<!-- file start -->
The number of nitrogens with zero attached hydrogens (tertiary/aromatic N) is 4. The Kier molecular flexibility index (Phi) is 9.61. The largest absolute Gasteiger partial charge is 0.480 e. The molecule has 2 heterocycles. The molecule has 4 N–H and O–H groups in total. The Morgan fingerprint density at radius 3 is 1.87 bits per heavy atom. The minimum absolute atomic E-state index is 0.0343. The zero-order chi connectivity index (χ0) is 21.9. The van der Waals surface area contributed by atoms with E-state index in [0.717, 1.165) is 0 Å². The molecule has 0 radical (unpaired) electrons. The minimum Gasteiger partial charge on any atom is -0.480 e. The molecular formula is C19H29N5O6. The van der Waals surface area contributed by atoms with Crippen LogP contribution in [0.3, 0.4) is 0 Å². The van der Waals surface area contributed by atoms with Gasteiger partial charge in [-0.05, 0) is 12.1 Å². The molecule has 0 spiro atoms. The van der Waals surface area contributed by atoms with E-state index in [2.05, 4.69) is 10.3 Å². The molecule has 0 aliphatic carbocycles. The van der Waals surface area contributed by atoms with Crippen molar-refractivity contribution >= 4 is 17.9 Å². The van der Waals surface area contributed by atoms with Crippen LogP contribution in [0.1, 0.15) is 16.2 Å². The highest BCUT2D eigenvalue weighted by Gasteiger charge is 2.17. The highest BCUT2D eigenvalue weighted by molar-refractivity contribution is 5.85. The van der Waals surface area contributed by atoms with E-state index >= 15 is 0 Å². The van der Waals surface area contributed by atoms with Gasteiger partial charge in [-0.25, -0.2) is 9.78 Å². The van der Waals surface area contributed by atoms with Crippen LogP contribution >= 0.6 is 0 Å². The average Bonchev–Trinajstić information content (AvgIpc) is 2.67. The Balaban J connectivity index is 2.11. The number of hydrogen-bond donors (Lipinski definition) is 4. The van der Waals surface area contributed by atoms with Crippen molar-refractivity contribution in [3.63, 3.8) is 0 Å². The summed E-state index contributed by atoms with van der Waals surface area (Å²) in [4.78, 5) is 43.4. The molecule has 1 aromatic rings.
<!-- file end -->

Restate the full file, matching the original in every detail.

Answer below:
The number of nitrogens with zero attached hydrogens (tertiary/aromatic N) is 4. The Kier molecular flexibility index (Phi) is 9.61. The largest absolute Gasteiger partial charge is 0.480 e. The molecule has 2 heterocycles. The molecule has 4 N–H and O–H groups in total. The Morgan fingerprint density at radius 3 is 1.87 bits per heavy atom. The minimum absolute atomic E-state index is 0.0343. The zero-order chi connectivity index (χ0) is 21.9. The van der Waals surface area contributed by atoms with E-state index in [0.717, 1.165) is 0 Å². The molecule has 0 radical (unpaired) electrons. The minimum Gasteiger partial charge on any atom is -0.480 e. The molecular formula is C19H29N5O6. The van der Waals surface area contributed by atoms with Crippen LogP contribution in [0.3, 0.4) is 0 Å². The van der Waals surface area contributed by atoms with Gasteiger partial charge in [-0.05, 0) is 12.1 Å². The molecule has 0 spiro atoms. The van der Waals surface area contributed by atoms with E-state index in [2.05, 4.69) is 10.3 Å². The molecule has 0 aliphatic carbocycles. The van der Waals surface area contributed by atoms with Crippen molar-refractivity contribution >= 4 is 17.9 Å². The van der Waals surface area contributed by atoms with Crippen LogP contribution in [0.1, 0.15) is 16.2 Å². The highest BCUT2D eigenvalue weighted by Gasteiger charge is 2.17. The highest BCUT2D eigenvalue weighted by molar-refractivity contribution is 5.85. The van der Waals surface area contributed by atoms with E-state index >= 15 is 0 Å². The van der Waals surface area contributed by atoms with Gasteiger partial charge in [-0.25, -0.2) is 9.78 Å². The van der Waals surface area contributed by atoms with Crippen LogP contribution >= 0.6 is 0 Å². The average Bonchev–Trinajstić information content (AvgIpc) is 2.67. The Balaban J connectivity index is 2.11. The number of hydrogen-bond donors (Lipinski definition) is 4. The van der Waals surface area contributed by atoms with Crippen molar-refractivity contribution in [3.63, 3.8) is 0 Å². The summed E-state index contributed by atoms with van der Waals surface area (Å²) in [4.78, 5) is 43.4. The molecule has 1 aromatic rings.